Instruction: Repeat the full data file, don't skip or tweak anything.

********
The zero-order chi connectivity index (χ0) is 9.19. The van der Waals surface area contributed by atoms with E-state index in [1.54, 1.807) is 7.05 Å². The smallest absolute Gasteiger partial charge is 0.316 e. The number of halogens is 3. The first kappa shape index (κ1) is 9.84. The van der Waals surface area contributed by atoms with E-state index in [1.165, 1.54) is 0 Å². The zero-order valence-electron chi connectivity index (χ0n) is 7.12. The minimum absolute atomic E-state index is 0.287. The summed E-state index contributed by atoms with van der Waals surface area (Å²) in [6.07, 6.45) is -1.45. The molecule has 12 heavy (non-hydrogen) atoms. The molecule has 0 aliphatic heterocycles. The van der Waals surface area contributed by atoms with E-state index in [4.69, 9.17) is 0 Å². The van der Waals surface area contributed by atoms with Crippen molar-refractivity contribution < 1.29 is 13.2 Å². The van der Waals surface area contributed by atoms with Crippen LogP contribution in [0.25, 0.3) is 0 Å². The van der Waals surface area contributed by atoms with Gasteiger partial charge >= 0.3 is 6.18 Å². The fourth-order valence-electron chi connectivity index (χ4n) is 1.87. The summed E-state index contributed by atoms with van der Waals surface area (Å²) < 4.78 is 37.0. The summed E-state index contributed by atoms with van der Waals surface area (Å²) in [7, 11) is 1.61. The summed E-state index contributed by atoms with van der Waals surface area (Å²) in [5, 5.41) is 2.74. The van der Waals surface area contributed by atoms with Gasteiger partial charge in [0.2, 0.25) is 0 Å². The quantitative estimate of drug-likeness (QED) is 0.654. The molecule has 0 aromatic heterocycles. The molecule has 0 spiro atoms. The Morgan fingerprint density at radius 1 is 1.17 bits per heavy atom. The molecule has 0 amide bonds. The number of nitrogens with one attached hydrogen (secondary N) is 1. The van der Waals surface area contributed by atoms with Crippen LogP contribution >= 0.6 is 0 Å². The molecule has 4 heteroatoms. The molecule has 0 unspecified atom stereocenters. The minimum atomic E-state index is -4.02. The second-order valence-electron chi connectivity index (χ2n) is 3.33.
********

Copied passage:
The zero-order chi connectivity index (χ0) is 9.19. The van der Waals surface area contributed by atoms with E-state index in [1.54, 1.807) is 7.05 Å². The smallest absolute Gasteiger partial charge is 0.316 e. The number of halogens is 3. The first kappa shape index (κ1) is 9.84. The van der Waals surface area contributed by atoms with E-state index in [1.165, 1.54) is 0 Å². The zero-order valence-electron chi connectivity index (χ0n) is 7.12. The minimum absolute atomic E-state index is 0.287. The summed E-state index contributed by atoms with van der Waals surface area (Å²) in [6.07, 6.45) is -1.45. The molecule has 12 heavy (non-hydrogen) atoms. The molecule has 0 aliphatic heterocycles. The van der Waals surface area contributed by atoms with E-state index in [4.69, 9.17) is 0 Å². The van der Waals surface area contributed by atoms with Crippen molar-refractivity contribution < 1.29 is 13.2 Å². The van der Waals surface area contributed by atoms with Crippen LogP contribution in [0.25, 0.3) is 0 Å². The van der Waals surface area contributed by atoms with Gasteiger partial charge >= 0.3 is 6.18 Å². The fourth-order valence-electron chi connectivity index (χ4n) is 1.87. The summed E-state index contributed by atoms with van der Waals surface area (Å²) < 4.78 is 37.0. The summed E-state index contributed by atoms with van der Waals surface area (Å²) in [7, 11) is 1.61. The summed E-state index contributed by atoms with van der Waals surface area (Å²) in [5, 5.41) is 2.74. The van der Waals surface area contributed by atoms with Gasteiger partial charge in [0.2, 0.25) is 0 Å². The quantitative estimate of drug-likeness (QED) is 0.654. The molecule has 0 aromatic heterocycles. The molecule has 0 spiro atoms. The Morgan fingerprint density at radius 1 is 1.17 bits per heavy atom. The molecule has 0 amide bonds. The number of nitrogens with one attached hydrogen (secondary N) is 1. The van der Waals surface area contributed by atoms with Crippen LogP contribution >= 0.6 is 0 Å². The molecule has 4 heteroatoms. The molecule has 0 unspecified atom stereocenters. The minimum atomic E-state index is -4.02. The second-order valence-electron chi connectivity index (χ2n) is 3.33.